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Abstract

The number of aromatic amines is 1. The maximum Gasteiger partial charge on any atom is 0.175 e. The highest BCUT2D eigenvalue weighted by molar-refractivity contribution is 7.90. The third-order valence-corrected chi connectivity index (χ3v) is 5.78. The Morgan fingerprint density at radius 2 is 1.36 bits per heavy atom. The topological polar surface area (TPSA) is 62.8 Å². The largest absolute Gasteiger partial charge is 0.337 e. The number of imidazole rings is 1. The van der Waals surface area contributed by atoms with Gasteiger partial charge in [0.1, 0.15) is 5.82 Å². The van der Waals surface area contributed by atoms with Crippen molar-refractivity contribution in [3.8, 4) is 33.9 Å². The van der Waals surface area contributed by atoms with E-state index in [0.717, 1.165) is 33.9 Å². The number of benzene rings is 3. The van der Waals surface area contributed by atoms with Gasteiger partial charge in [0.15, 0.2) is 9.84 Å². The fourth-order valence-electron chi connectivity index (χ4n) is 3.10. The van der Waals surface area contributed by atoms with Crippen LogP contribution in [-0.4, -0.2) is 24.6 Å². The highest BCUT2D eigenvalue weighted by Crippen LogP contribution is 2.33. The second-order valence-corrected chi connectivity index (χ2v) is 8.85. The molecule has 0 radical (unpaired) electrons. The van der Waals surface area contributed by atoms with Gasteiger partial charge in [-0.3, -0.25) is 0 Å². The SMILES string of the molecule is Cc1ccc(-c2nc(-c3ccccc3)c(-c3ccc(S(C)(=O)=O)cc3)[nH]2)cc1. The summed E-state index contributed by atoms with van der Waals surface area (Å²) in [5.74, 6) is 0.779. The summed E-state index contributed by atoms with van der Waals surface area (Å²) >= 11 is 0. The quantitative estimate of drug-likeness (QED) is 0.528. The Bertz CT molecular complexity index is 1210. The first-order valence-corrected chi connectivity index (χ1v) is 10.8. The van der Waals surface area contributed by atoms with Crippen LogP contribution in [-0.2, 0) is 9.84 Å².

Background and Purpose: Physical therapy treatment following Total knee Arthroplasty (TKA) consists of a combination of strengthening and range of motion exercises. The exercise technique, church pew exercise (CPE), has been proposed to enhance quadriceps facilitation and improve function. This is a technique that has the patient standing and rocking forward/back. The backward motion is arrested by engagement of the upper calf against a solid object, creating a sudden flexion torque at the knee and a sudden extension torque at the hip. The combination of CPE with standard physical therapy is claimed to provide better quadriceps control and faster walking post TKA. In this case study, a 51-year-old female with decreased knee active and passive range of motion (ROM), decreased lower extremity (LE) muscle strength, and limited ambulation post left knee TKA, received conventional physical therapy treatment plus CPE. Methods: The patient received 11 physical therapy home sessions. The first 8 sessions were used to strengthen her knee and increase active and passive ROM. The CPE intervention was performed 3 weeks post-surgery, during the last 3 physical therapy sessions. At these three sessions the patient performed the Timed Up and Go (TUG) before and after CPE. Outcomes: At initial evaluation, 4 days post left knee TKA, this patient’s left knee active ROM was only 15 to 76 degrees, and manual muscle testing at her hip and knee indicated strengths of 2- (hip flexors), 3- (hamstrings and quadriceps), and 3+ (hip abductors), all out of 5, and her times on two trials of the TUG were 30.31 and 30.65 sec, indicating impaired functional ability. At all CPE sessions (3 weeks post-surgery) the patient demonstrated increased gait speeds (i.e. shorter times) on the TUG after the CPE (pre CPE mean = 13.2 sec; post CPE mean = 11.2), increased stance time on her affected lower extremity, and increased step length on her contra-lateral lower extremity. The patient reported increased knee stability. Clinical Relevance: Rationale for CPE is based on neurological facilitation of quadriceps and other lower extremity muscles. However, to engage in this exercise the patient must have the ability to balance and to control the hip and knee joints. This patient required several weeks of strengthening and active and passive ROM exercises before she could perform the CPE. Once able to perform the CPE, she demonstrated improvements in her walking ability, and she expressed greater confidence. Conclusion: Provided a minimal level of strength and active and passive ROM has been attained, CPE may be a valuable short-term supplement to current strengthening regimens addressing quadriceps functional deficits following TKA. Other conditions that involve gait problems related to quadriceps insufficiency might also benefit. The long-term efficacy of CPE remains to be determined.

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